Pre-birth (because we all know this baby is going nowhere right now) she has been very helpful with every panicked question I’ve thrown at her.  Even though this is our second birth, last time was not “normal” with packed hospital bags and laboring as I wished in the birthing suite.  I’ve had questions from when do I call the doctor, can I stay home longer to what should I pack to wear in the jacuzzi and do I have to wear a hospital gown.  For those questions that keep arising that I’m not sure whether I should call the doctor for, she is a great sounding board.  Earlier last week I thought my water may have broken (it had not) so I called and talked through the symptoms with her.  She thought it didn’t sound like it but felt it was worth a call to the doctor.  On Thursday I had a number of contractions that made all of us believe this baby was on her way (silly, silly us).  I spoke to Katrina throughout the evening, discussing what was happening and what I should be looking for if this really was labor.  In the end, when contractions went from every 10 minutes to every 25 and then nothing, she was supportive and reassuring.  Both A and I were disappointed – thinking we were going to be able to meet our baby by Friday – but she helped remind me that this was a sign things were getting ready to happen and at least allowed A and I to have a dry run of babysitter calls and packing hospital bags.  It may seem like a small thing, but it definitely helped me that evening.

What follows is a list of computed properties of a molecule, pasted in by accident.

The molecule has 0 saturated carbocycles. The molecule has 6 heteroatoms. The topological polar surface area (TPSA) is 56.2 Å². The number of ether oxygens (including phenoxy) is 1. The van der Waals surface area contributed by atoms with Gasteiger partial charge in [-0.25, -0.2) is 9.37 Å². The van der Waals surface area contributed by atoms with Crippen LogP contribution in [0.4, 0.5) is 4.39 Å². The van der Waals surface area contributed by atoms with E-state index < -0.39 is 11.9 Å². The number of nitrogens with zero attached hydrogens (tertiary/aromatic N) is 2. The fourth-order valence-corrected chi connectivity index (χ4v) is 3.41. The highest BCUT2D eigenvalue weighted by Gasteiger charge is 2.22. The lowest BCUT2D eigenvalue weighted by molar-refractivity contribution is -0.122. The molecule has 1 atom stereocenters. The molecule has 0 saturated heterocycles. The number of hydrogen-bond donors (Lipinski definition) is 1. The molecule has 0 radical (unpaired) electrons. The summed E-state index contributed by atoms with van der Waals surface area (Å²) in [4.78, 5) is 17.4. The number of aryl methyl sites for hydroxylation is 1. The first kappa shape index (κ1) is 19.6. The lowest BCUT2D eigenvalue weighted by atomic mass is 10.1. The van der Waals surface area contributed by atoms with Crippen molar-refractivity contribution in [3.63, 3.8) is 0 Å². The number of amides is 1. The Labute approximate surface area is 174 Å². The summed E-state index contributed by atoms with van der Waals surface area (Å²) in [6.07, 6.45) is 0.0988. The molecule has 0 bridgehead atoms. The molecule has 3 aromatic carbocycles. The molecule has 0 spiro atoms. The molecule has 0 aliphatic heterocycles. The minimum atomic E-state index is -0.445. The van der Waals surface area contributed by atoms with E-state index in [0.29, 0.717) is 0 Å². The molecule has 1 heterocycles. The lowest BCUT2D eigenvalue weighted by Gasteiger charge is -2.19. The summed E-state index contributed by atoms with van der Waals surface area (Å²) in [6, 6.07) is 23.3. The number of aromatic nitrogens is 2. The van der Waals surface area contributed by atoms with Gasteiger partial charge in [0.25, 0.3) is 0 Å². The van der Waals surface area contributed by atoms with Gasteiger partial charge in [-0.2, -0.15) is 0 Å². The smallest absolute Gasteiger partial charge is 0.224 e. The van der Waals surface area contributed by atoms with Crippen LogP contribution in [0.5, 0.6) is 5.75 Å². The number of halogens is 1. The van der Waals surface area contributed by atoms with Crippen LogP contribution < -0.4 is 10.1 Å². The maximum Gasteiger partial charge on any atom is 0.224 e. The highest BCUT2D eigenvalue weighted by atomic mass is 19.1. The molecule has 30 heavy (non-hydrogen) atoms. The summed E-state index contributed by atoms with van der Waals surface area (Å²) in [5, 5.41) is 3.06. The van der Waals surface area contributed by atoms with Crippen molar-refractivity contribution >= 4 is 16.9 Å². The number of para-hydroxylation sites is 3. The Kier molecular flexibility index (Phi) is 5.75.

Postpartum last time, Katrina helped us through breastfeeding issues as well as my guilt issues surrounding LC’s birth.  We talked about all of the interventions I had through the birth and why each was needed.  It made me feel better to know that the interventions couldn’t have been avoided and that we did what we needed to have a healthy baby.  I worried that I didn’t speak up for myself or my baby enough and challenge the interventions, but she reminded me of the high level of questioning both A and I had done before any intervention was taken.  While it may not have been the birth we imagined, it was the birth we needed for a healthy LC.